Compelling lyrics are only part of the recipe for gripping songs, and McMurtry’s ten albums (including the Americana Album of the Year winner “Childish Things”) and years of successful touring show he has the ear for melody, harmony, and rhythm to bring the lyrics to life. What’s more, he has the guitar and vocal talents to fully deliver each song both in the recording studio and on stage.

    McMurtry’s live performances are blow-your-hair-back powerful. With his finely crafted songs as the building blocks McMurtry adds in his searing and soaring guitar and gruffly resonant vocals to consistently deliver cracklingly vital performances.

    Prophet and McMurtry aren’t usually mentioned in the same breath, and the exquisitely rare chance to see them co-headline a show paints their intersections and divergences into delicious relief. While Prophet’s music revels in urban grit and McMurtry’s carries an arid patina of windblown dust, both men deliver hugely exhilarating live performances. While McMurtry’s social and political stance is unabashedly forthright and Prophet’s commentary is more oblique, both are populists with an affinity for the underdog and those at the fringes. Both men are formidably talented guitarists, and performing solo acoustic (instead of their more usual format of fronting an electric band) highlights their prodigious instrumental skills. Friday’s concert has all the makings of a show that will be discussed and savored for years to come.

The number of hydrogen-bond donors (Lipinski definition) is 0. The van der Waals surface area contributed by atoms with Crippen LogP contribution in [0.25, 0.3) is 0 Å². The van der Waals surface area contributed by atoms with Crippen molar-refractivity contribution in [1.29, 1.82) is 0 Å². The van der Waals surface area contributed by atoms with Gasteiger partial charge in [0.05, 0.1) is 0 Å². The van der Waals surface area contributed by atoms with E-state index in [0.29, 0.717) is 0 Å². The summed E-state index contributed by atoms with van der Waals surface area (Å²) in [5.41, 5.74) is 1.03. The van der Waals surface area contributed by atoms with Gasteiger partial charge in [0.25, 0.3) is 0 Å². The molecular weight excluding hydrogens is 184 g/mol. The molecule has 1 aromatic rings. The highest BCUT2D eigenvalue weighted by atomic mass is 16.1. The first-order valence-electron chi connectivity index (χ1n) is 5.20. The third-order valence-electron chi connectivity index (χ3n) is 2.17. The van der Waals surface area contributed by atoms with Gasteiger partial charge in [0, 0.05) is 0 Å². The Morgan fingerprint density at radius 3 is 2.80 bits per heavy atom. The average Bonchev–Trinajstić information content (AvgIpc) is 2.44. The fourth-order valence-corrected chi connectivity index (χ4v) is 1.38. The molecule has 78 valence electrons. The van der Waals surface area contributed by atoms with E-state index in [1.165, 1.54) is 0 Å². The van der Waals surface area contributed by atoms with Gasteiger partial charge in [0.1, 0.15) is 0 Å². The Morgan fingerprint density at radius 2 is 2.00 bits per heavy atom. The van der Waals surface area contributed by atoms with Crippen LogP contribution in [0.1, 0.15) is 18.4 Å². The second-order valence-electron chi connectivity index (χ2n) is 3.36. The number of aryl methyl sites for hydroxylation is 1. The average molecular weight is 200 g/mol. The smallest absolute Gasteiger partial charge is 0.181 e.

Tickets for Friday’s James McMurtry and Chuck Prophet co-bill at The Palms Playhouse (13 Main Street in Winters, California) are available at Pacific Ace Hardware in Winters, Armadillo Music in Davis, Watermelon Music in Woodland, and at the door if not sold out. For more information, visit palmsplayhouse.com, jamesmcmurtry.com and chuckprophet.com.

    James McMurtry’s tour schedule: Chuck Prophet’s tour schedule:
    Wed Oct 16—Treehouse Café, Bainbridge Island, WA Fri Oct 18—The Palms Playhouse, Winters, CA (co-bill with James McMurtry)
    Thur Oct 17—Tractor Tavern, Seattle, WA Sat Oct 19—Vines on the Maycrest, Paso Robles, CA
    Fri Oct 18—The Palms Playhouse, Winters, CA (co-bill with Chuck Prophet) Wed Oct 23—Mississippi Studios, Portland, OR
    Sat Oct 19—Hopmonk Tavern, Novato, CA Thur Oct 24—Fremont Abbey, Seattle, WA
    Sun Oct 20—The Center for the Arts, Grass Valley, CA Fri Oct 25—Green Frog Café Acoustic Tavern, Bellingham, WA
    Fri Oct 25—Gypsy Lounge, Austin, TX Sat Oct 26—Sam Bond’s Garage, Eugene, OR


    James McMurtry (left) and Chuck Prophet's (right) tours intersect for one co-bill on Friday (courtesy photos; Chuck Prophet photo by Charlie Homo)

    James McMurtry’s (left) and Chuck Prophet’s (right) tours intersect for one co-bill on Friday (courtesy photos; Chuck Prophet photo by Charlie Homo)